Contact the Professor:2017_1215_BI569_LongCaye_TheAquarium_1469 (1)
John Finnerty

Course Description:

Tropical Marine Invertebrates explores the causes and consequences of animal biodiversity with a special focus on the Turneffe Atoll Marine Reserve in Belize. You will come to understand the major patterns of animal evolution including (1) the origin of metazoan cell types and body plans, (2) the diversification of animal developmental programs, and (3) the radiation of major lineages. You will explore the influence of contemporary ecological forces on the assemblages of marine animals found in three key tropical habitats: seagrass, mangrove and coral reef. You will develop an understanding of these organisms’ natural history. You will produce “scientific deliverables” intended for multiple audiences, from original data destined for the peer-reviewed scientific literature to learning aids intended for broad public consumption.

Additional Considerations:

  • Course-specific Costs:
    • Students will need to reimburse the BU Marine Program for the cost of the flight to Belize (about $1000).
    • Students are responsible for transportation to and from Logan Airport on travel days.
    • All students traveling to Belize must purchase DAN insurance and the Guardian Level
    • All students must have a passport valid for at least 6 months past their return date.
  • Meals
    • Food and lodging are covered by the program while in Belize. Students will be responsible for purchasing any meals during travel days.
  • Schedule
    • ~7 Days in Boston: Mon-Fri / 10:00-12:00 & 1:00-4:00
    • ~13 Days in Belize
      • Mon-Sun / Daily Field work: ~8:30-11:30 am; 1:30-4:30 pm;
      • Daily Data Analysis & Talk Preparation: 7:30-9:30 pm
      • Location: Calabash Caye Field Station
    • 1 Day Wrap-Up in Boston
  • Required gear
    • Full-length 2mm/3mm wet suit, neoprene booties, fins, dive mask, snorkel, waterproof watch. Optional: hood, underwater camera.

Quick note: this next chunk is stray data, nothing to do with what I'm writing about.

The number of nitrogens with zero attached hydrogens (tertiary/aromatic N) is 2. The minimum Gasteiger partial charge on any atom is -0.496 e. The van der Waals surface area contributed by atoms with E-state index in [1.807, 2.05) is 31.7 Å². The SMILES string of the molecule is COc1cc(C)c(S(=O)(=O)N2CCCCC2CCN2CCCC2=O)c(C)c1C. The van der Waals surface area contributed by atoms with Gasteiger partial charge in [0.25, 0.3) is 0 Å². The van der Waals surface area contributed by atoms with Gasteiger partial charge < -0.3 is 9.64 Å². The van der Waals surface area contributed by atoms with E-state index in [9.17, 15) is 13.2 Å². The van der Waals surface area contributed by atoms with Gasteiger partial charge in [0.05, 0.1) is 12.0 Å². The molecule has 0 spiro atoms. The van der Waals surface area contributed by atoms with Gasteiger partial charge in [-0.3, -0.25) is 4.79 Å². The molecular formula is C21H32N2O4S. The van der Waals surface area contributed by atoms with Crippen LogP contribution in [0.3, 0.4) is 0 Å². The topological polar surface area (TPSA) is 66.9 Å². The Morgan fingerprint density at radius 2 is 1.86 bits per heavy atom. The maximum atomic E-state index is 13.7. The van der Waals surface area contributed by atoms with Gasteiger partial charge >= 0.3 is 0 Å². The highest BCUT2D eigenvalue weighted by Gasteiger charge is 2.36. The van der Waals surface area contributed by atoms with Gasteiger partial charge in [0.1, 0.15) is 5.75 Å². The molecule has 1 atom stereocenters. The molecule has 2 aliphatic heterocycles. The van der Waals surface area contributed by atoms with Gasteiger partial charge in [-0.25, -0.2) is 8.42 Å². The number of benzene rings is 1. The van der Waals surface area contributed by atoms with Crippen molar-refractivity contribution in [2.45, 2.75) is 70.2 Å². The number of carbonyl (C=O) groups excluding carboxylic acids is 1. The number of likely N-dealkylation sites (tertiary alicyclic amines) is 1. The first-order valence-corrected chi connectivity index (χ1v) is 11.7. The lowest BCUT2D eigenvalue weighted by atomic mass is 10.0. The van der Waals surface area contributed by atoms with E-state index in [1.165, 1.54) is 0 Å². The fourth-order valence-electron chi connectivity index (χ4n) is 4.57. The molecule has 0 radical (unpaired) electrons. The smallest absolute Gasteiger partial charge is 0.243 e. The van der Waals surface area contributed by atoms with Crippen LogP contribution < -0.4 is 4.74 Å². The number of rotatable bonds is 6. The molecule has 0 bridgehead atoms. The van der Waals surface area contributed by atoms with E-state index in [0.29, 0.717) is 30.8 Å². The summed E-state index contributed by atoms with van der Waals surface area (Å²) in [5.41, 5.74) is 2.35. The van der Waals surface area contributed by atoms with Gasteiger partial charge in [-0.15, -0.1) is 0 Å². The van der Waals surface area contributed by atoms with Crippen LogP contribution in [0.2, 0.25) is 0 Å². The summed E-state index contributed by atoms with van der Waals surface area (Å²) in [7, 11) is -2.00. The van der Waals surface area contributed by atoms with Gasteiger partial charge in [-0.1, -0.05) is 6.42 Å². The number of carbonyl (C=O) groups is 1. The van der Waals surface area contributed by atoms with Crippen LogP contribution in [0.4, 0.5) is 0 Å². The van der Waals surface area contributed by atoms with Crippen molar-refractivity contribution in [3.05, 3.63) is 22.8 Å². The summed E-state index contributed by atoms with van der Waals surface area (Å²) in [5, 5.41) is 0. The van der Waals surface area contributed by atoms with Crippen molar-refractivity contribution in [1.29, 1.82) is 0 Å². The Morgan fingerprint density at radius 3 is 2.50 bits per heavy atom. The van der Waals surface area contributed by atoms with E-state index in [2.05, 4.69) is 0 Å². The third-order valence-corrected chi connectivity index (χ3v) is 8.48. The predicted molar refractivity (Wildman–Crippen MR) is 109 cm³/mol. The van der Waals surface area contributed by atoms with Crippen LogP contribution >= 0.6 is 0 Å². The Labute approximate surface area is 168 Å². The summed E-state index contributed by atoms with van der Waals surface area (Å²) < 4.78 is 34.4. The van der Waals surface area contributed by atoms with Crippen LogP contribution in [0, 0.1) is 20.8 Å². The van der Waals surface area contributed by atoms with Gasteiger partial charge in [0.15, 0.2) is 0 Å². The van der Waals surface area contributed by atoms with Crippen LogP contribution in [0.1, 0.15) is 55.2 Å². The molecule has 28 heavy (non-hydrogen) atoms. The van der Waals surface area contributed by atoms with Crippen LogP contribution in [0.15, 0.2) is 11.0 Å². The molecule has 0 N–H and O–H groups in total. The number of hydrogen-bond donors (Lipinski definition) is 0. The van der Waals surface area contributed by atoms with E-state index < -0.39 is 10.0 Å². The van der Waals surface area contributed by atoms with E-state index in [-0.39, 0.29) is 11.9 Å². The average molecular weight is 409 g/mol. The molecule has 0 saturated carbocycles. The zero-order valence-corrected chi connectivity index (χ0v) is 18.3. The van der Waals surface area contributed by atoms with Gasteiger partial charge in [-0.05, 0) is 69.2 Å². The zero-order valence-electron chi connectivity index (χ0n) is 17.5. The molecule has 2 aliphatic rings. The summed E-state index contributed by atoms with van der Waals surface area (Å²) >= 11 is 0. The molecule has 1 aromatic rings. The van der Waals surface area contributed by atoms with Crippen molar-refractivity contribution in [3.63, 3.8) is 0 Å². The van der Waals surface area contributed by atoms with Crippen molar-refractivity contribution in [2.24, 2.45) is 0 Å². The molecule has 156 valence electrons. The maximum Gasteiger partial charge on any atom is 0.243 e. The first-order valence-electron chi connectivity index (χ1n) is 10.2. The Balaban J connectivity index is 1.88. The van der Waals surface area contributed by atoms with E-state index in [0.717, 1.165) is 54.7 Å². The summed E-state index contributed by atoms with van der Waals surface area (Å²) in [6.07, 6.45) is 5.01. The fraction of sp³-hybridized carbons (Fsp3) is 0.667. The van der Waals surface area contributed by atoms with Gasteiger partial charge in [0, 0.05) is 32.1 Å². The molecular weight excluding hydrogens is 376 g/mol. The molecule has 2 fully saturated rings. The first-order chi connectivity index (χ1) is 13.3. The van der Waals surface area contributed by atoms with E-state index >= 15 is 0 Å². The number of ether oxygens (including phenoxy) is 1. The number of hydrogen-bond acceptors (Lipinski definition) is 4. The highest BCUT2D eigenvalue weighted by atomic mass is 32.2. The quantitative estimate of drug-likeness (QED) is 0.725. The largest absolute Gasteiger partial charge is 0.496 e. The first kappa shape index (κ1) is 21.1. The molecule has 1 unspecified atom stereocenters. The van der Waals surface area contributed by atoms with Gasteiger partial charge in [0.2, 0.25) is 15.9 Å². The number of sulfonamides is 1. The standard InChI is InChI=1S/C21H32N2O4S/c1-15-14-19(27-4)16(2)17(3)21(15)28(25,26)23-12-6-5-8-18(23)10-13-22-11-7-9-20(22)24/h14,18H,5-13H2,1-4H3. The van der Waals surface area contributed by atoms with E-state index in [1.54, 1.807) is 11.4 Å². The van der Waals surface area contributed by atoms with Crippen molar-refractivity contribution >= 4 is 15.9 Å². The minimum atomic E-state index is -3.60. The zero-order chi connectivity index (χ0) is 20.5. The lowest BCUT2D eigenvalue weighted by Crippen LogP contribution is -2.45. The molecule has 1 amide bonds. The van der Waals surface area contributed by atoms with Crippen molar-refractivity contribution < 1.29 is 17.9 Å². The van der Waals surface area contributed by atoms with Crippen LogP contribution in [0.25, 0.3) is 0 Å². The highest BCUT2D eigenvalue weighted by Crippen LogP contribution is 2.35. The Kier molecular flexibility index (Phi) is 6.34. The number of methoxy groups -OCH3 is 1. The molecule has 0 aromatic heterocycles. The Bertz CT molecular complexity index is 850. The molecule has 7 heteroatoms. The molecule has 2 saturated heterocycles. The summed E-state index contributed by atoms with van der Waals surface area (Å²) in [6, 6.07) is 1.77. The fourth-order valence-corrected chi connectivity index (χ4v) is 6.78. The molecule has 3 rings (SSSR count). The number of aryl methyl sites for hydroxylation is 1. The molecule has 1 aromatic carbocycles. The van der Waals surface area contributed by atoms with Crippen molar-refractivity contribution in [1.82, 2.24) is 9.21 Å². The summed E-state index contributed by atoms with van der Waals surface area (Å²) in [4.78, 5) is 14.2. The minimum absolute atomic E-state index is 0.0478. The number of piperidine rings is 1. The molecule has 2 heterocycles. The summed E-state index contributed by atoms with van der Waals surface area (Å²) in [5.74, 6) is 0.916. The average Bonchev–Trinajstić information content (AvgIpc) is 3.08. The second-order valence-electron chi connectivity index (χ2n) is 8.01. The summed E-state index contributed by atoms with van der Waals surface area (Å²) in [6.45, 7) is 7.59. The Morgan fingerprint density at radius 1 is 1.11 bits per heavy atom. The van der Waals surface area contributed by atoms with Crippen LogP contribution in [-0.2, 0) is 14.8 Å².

• Physical requirements
    • Up to 7 hours of snorkeling per day. Daily transit on small boats. Short hikes across level ground. Occasionally carrying class gear across a sandy beach. Class stays at a remote field station. You will be exposed to the elements (sun, rain, wind) and bugs (be prepared with bugspray).

    Training you will receive in BI569:

    THEORY: Fundamentals of animal evolution // animal development // trophic strategies of animals // seagrass ecology // mangrove ecology // coral reef ecology //

    SKILLS: species identification // statistical analysis // phylogenetic inference // digital photo and video processing // DNA barcoding // morphometrics // development of scientific graphs and figures // scientific presentation

    Course Objectives for 2020:

    —Data Collection & Analysis

    I. DNA barcoding in marine ecological research — identification of Belizean mangrove species by cytochrome oxidase and 18S rDNA sequences

    II. Environmental morphometrics of corals — comparison of growth and form in corals transplanted between mangrove and reef habitats

    III. Mangrove epibiont community ecology — species co-occurrences and biotic interactions on mangrove prop roots

    —Scientific Deliverables

    I. Class collaboration on A Species Key for Lagoons and Backreef Habitats of Turneffe Atoll

    II. Sole authorship of scientific captions for photos or videos on the BU Marine Program Media Library (

    III. Group collaboration on interactive video tutorial entitled A Virtual Habitat Guide for ______

    IV. Group collaboration on a scientific presentation based upon your group research project.

    Prior Class Publications, Learning Resources & Course Reviews are available here: